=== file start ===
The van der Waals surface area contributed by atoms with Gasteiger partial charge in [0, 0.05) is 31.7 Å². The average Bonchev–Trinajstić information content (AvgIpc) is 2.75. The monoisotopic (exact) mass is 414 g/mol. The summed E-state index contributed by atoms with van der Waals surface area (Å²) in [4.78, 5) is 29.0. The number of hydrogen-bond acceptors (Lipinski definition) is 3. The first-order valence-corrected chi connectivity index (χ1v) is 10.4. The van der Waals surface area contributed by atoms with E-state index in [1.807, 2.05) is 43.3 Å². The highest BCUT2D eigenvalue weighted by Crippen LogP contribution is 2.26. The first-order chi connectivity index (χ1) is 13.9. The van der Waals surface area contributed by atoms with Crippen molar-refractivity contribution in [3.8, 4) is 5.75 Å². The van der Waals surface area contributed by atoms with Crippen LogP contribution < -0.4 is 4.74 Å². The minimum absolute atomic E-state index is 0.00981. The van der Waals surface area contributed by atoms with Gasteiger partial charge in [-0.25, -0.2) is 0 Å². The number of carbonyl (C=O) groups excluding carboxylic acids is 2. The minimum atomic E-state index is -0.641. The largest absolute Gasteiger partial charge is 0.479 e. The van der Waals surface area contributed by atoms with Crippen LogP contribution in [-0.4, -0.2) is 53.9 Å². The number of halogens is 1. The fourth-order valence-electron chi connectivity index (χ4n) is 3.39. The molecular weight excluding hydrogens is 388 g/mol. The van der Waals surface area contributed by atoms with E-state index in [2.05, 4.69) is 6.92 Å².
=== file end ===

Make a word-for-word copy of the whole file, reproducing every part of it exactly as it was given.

The van der Waals surface area contributed by atoms with Gasteiger partial charge in [0, 0.05) is 31.7 Å². The average Bonchev–Trinajstić information content (AvgIpc) is 2.75. The monoisotopic (exact) mass is 414 g/mol. The summed E-state index contributed by atoms with van der Waals surface area (Å²) in [4.78, 5) is 29.0. The number of hydrogen-bond acceptors (Lipinski definition) is 3. The first-order valence-corrected chi connectivity index (χ1v) is 10.4. The van der Waals surface area contributed by atoms with E-state index in [1.807, 2.05) is 43.3 Å². The highest BCUT2D eigenvalue weighted by Crippen LogP contribution is 2.26. The first-order chi connectivity index (χ1) is 13.9. The van der Waals surface area contributed by atoms with Crippen molar-refractivity contribution in [3.8, 4) is 5.75 Å². The van der Waals surface area contributed by atoms with Crippen LogP contribution < -0.4 is 4.74 Å². The minimum absolute atomic E-state index is 0.00981. The van der Waals surface area contributed by atoms with Gasteiger partial charge in [-0.25, -0.2) is 0 Å². The number of carbonyl (C=O) groups excluding carboxylic acids is 2. The minimum atomic E-state index is -0.641. The largest absolute Gasteiger partial charge is 0.479 e. The van der Waals surface area contributed by atoms with Crippen LogP contribution in [-0.4, -0.2) is 53.9 Å². The number of halogens is 1. The fourth-order valence-electron chi connectivity index (χ4n) is 3.39. The molecular weight excluding hydrogens is 388 g/mol. The van der Waals surface area contributed by atoms with E-state index in [2.05, 4.69) is 6.92 Å².